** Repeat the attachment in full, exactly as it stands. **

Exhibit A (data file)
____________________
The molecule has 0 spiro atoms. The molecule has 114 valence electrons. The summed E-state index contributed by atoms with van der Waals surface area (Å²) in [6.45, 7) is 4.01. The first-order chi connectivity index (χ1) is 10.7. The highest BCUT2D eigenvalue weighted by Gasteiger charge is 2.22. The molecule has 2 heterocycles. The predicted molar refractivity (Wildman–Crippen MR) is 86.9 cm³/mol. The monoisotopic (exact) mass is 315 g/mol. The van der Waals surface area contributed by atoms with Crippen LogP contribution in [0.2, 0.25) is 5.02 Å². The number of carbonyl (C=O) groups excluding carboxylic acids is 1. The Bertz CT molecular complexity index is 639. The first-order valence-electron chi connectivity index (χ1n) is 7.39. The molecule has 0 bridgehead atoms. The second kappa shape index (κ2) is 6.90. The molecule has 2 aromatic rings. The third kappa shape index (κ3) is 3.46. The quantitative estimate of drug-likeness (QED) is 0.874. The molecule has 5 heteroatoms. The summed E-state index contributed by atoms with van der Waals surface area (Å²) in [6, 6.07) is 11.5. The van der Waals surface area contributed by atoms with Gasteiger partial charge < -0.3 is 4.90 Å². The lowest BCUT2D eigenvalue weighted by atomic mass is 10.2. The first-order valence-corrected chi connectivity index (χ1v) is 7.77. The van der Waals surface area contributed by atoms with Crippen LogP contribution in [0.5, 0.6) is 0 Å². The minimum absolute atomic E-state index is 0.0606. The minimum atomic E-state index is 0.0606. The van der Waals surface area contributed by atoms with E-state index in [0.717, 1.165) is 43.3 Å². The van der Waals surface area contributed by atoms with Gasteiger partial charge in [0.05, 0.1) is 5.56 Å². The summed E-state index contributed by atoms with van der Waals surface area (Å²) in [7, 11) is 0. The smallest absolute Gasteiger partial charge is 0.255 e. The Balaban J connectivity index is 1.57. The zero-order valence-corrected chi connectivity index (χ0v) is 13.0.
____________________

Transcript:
The molecule has 0 spiro atoms. The molecule has 114 valence electrons. The summed E-state index contributed by atoms with van der Waals surface area (Å²) in [6.45, 7) is 4.01. The first-order chi connectivity index (χ1) is 10.7. The highest BCUT2D eigenvalue weighted by Gasteiger charge is 2.22. The molecule has 2 heterocycles. The predicted molar refractivity (Wildman–Crippen MR) is 86.9 cm³/mol. The monoisotopic (exact) mass is 315 g/mol. The van der Waals surface area contributed by atoms with Crippen LogP contribution in [0.2, 0.25) is 5.02 Å². The number of carbonyl (C=O) groups excluding carboxylic acids is 1. The Bertz CT molecular complexity index is 639. The first-order valence-electron chi connectivity index (χ1n) is 7.39. The molecule has 0 bridgehead atoms. The second kappa shape index (κ2) is 6.90. The molecule has 2 aromatic rings. The third kappa shape index (κ3) is 3.46. The quantitative estimate of drug-likeness (QED) is 0.874. The molecule has 5 heteroatoms. The summed E-state index contributed by atoms with van der Waals surface area (Å²) in [6, 6.07) is 11.5. The van der Waals surface area contributed by atoms with Gasteiger partial charge < -0.3 is 4.90 Å². The lowest BCUT2D eigenvalue weighted by atomic mass is 10.2. The first-order valence-corrected chi connectivity index (χ1v) is 7.77. The van der Waals surface area contributed by atoms with Crippen LogP contribution in [0.5, 0.6) is 0 Å². The minimum absolute atomic E-state index is 0.0606. The minimum atomic E-state index is 0.0606. The van der Waals surface area contributed by atoms with E-state index in [0.717, 1.165) is 43.3 Å². The van der Waals surface area contributed by atoms with Gasteiger partial charge in [0.05, 0.1) is 5.56 Å². The summed E-state index contributed by atoms with van der Waals surface area (Å²) in [7, 11) is 0. The smallest absolute Gasteiger partial charge is 0.255 e. The Balaban J connectivity index is 1.57. The zero-order valence-corrected chi connectivity index (χ0v) is 13.0.